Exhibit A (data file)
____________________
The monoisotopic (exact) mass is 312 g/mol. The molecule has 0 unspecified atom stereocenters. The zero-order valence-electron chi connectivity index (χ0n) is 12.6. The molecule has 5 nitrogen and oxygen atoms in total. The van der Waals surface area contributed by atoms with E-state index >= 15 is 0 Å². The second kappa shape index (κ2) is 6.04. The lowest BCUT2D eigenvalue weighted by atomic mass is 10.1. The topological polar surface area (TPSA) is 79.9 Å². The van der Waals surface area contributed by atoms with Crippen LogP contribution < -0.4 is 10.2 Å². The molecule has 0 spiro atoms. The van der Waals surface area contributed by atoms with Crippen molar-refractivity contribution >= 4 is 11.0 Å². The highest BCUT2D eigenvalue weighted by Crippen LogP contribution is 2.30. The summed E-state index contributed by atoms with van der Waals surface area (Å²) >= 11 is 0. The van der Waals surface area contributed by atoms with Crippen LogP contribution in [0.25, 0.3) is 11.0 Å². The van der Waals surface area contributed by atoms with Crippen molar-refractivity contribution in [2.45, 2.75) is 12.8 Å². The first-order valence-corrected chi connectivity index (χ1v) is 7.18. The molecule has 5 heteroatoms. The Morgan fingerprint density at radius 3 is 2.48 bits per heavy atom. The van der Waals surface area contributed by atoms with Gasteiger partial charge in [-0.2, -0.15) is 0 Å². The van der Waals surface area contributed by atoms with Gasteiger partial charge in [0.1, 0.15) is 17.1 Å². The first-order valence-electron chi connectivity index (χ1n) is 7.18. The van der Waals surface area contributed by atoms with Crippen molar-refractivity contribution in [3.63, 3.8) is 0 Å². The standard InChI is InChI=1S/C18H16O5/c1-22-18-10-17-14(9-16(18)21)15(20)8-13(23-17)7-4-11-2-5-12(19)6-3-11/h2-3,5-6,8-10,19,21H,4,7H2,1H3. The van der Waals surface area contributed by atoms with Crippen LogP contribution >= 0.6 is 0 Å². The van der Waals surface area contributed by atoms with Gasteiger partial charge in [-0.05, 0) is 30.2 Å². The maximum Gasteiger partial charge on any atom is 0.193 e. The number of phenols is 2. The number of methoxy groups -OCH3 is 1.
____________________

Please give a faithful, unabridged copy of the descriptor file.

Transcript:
The monoisotopic (exact) mass is 312 g/mol. The molecule has 0 unspecified atom stereocenters. The zero-order valence-electron chi connectivity index (χ0n) is 12.6. The molecule has 5 nitrogen and oxygen atoms in total. The van der Waals surface area contributed by atoms with E-state index >= 15 is 0 Å². The second kappa shape index (κ2) is 6.04. The lowest BCUT2D eigenvalue weighted by atomic mass is 10.1. The topological polar surface area (TPSA) is 79.9 Å². The van der Waals surface area contributed by atoms with Crippen LogP contribution < -0.4 is 10.2 Å². The molecule has 0 spiro atoms. The van der Waals surface area contributed by atoms with Crippen molar-refractivity contribution >= 4 is 11.0 Å². The highest BCUT2D eigenvalue weighted by Crippen LogP contribution is 2.30. The summed E-state index contributed by atoms with van der Waals surface area (Å²) >= 11 is 0. The van der Waals surface area contributed by atoms with Crippen LogP contribution in [0.25, 0.3) is 11.0 Å². The van der Waals surface area contributed by atoms with Crippen molar-refractivity contribution in [2.45, 2.75) is 12.8 Å². The first-order valence-corrected chi connectivity index (χ1v) is 7.18. The molecule has 5 heteroatoms. The Morgan fingerprint density at radius 3 is 2.48 bits per heavy atom. The van der Waals surface area contributed by atoms with Gasteiger partial charge in [-0.2, -0.15) is 0 Å². The van der Waals surface area contributed by atoms with Gasteiger partial charge in [0.1, 0.15) is 17.1 Å². The first-order valence-electron chi connectivity index (χ1n) is 7.18. The van der Waals surface area contributed by atoms with Crippen molar-refractivity contribution in [3.63, 3.8) is 0 Å². The standard InChI is InChI=1S/C18H16O5/c1-22-18-10-17-14(9-16(18)21)15(20)8-13(23-17)7-4-11-2-5-12(19)6-3-11/h2-3,5-6,8-10,19,21H,4,7H2,1H3. The van der Waals surface area contributed by atoms with Crippen LogP contribution >= 0.6 is 0 Å². The van der Waals surface area contributed by atoms with Gasteiger partial charge in [-0.05, 0) is 30.2 Å². The maximum Gasteiger partial charge on any atom is 0.193 e. The number of phenols is 2. The number of methoxy groups -OCH3 is 1.